Clearly, we are all still living in very strange times. In one of our previous posts we mentioned that things were looking more optimistic, but here in the UK things went downhill very quickly again after that, so we’ll avoid tempting fate by saying the same thing again. Either way, we’re still operating solely on a mail-order basis with the usual one-week’s approval period that we’ve always offered. However, due to a number of factors, there are some things that can make the process of buying a concertina from Barleycorn slightly more complex from outside of the UK- we’ll outline a couple of them in this post.
We’ve always offered a one-year guarantee against major defects for any instrument purchased from us, and that is largely still the case. However, we’ve had a few cases of instruments being sent to countries with drastically different climates which can cause fairly serious problems to antique instruments- as most of ours are. Whilst we will still continue to offer our guarantee to all buyers for issues that don’t relate to climate-induced issues, we want to be transparent with this post saying that we are going to have to start selling instruments to these kind of countries at the buyer’s risk in those regards. We will, of course, continue to make buyers from countries with hugely different climates to ours aware of the potential issues they may face with these instruments, and at that point it will up to the individual whether or not it’s a risk they want to take. Of course, there are steps that can be taken to keep a concertina comfortable and to help avoid any warping or cracking. You ideally want to be keeping an antique concertina somewhere with a humidity around 50%, absolutely falling no lower than 40%. Humidifiers and dehumidifiers can be purchased at a very reasonable price, and they are crucial if you’re wanting to store your concertina in a climate that might usually take its toll on the concertina.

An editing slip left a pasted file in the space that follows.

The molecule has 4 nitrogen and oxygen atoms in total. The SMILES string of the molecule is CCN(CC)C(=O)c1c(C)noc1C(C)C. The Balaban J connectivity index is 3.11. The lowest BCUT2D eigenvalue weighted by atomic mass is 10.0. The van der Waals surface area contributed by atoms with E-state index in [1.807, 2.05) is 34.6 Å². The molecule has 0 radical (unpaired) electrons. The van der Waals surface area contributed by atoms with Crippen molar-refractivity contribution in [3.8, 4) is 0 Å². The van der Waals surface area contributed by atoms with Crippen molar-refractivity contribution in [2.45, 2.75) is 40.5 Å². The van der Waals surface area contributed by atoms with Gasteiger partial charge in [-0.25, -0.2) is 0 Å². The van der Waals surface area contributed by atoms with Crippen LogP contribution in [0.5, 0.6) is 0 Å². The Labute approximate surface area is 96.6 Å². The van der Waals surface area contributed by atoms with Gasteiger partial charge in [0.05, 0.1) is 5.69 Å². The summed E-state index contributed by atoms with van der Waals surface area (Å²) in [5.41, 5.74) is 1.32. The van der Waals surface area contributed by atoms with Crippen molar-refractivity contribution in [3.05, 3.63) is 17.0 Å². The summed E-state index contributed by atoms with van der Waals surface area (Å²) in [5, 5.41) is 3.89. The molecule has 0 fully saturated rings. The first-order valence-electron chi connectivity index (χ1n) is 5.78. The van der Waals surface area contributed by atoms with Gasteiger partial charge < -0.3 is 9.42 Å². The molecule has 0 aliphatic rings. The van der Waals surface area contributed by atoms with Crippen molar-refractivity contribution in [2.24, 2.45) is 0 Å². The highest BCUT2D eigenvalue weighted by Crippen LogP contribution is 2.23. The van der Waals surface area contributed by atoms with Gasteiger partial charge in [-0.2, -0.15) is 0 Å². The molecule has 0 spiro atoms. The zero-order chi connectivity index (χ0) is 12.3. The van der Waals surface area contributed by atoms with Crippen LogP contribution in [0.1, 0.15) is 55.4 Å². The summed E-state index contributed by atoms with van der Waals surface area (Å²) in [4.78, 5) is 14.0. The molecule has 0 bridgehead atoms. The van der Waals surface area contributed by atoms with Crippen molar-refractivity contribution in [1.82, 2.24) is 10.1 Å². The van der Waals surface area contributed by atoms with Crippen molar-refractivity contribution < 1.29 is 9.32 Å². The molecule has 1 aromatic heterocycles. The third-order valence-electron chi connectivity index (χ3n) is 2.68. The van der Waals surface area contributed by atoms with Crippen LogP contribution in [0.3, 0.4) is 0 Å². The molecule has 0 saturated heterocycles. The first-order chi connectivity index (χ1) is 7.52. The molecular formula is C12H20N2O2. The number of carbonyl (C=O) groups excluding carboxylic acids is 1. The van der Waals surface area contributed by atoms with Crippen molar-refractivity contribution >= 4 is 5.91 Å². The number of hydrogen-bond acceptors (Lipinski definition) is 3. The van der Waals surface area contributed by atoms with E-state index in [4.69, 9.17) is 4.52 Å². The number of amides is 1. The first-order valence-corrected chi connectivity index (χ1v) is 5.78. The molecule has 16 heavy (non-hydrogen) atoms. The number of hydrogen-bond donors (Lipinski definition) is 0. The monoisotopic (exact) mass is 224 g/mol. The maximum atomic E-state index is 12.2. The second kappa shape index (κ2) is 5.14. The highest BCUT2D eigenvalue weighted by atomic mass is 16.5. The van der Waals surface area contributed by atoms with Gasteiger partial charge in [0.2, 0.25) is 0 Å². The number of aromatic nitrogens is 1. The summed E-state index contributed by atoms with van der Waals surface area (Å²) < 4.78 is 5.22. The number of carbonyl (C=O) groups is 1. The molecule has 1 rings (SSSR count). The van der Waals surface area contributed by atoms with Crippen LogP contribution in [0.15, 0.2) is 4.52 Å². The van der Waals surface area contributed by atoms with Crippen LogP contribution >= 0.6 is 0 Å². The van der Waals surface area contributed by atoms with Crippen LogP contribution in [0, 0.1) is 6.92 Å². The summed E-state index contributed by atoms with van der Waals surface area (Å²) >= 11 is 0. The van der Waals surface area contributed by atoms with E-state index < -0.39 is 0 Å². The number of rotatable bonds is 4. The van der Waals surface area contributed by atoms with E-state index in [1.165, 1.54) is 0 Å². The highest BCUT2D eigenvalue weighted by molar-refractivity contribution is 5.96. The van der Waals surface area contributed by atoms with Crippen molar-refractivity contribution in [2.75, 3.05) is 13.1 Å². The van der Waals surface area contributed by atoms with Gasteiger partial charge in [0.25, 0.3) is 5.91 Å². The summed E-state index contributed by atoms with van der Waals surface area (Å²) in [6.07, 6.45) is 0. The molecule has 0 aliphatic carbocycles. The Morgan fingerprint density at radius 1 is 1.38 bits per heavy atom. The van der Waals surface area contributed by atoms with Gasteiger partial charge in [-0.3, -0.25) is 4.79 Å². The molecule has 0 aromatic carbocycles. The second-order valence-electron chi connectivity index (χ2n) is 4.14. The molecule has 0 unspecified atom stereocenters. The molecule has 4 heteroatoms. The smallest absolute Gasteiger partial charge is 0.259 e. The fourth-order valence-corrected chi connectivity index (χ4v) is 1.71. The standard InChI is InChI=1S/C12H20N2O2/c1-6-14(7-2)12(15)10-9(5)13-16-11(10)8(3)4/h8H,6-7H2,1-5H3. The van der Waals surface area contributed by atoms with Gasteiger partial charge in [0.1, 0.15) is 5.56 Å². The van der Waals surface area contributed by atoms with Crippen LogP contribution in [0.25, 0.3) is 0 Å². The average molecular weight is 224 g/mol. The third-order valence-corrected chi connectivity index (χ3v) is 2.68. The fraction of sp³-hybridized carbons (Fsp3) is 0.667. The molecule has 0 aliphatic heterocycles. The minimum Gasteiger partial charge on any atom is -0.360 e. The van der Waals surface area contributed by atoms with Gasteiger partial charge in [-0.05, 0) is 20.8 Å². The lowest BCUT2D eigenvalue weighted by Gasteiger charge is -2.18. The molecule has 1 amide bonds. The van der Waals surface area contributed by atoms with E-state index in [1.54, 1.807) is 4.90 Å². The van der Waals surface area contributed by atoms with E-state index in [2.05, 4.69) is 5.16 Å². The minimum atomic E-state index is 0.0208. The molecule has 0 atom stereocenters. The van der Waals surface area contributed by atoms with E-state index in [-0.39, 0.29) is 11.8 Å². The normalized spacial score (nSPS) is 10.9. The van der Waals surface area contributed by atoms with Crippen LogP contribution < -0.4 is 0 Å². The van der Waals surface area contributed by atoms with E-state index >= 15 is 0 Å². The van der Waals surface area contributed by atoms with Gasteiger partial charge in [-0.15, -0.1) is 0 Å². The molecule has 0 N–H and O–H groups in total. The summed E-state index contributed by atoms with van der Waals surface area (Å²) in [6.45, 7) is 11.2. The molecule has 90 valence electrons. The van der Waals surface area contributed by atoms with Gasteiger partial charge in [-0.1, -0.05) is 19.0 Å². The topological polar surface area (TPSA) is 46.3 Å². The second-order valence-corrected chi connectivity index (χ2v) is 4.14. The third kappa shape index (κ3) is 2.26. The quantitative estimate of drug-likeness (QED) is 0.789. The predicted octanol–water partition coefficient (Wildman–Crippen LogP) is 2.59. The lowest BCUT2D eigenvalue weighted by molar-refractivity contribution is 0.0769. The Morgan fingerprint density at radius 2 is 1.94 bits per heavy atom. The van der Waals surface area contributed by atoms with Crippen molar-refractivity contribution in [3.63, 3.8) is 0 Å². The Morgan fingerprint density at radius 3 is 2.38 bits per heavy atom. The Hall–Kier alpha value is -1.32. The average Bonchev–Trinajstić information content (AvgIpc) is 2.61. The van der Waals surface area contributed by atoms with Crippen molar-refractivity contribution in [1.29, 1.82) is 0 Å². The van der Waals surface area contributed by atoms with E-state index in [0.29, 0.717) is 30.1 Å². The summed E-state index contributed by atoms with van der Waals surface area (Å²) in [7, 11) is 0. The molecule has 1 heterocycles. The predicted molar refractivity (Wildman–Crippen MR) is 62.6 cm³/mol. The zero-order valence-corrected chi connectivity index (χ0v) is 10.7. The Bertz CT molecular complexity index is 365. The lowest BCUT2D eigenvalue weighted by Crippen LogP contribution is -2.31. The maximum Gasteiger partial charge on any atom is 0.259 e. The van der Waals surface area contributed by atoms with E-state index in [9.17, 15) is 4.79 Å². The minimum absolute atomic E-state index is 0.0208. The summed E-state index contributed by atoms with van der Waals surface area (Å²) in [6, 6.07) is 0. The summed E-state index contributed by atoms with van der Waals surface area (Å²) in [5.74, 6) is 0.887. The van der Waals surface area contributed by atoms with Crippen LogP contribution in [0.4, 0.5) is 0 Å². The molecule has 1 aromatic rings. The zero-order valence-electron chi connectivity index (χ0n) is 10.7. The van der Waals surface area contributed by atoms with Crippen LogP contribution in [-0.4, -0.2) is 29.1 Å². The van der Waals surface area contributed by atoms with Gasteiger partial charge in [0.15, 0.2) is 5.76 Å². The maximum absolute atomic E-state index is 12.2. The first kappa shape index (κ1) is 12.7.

Another huge change to how we do business is Brexit. We’ll leave any politics out of this post, but it has undoubtedly made selling abroad (especially to Europe), much more complex and ultimately- expensive. We’re still in the process of gathering the cost of duties/VAT for each European country and we’re making a record of these things every time we sell to Europe, as each country has completely different rules when it comes to antiques/musical instruments etc. The reason we mention this is that buyers need to be aware of the extra costs they may face getting an instrument from us into their country. Again, we do make this clear when communicating with potential customers, although we really wish it wasn’t an issue we had to consider. We will try our best to ensure that the overall cost of instruments going abroad don’t become massively inflated, but the hard truth of it is that whilst our prices will stay the same, the cost of buying our instruments in Europe especially will be higher than they were B.B. (before Brexit). Having said that, we do remain the largest stockist of genuine concertinas in the world by a very long way, and our prices mean that we are still the best choice for European concertina buyers- even with the new duties/VAT costs.
We hope you’re all keeping well and keeping safe, and fingers crossed we’ll start to see you again in the flesh by the end of the year.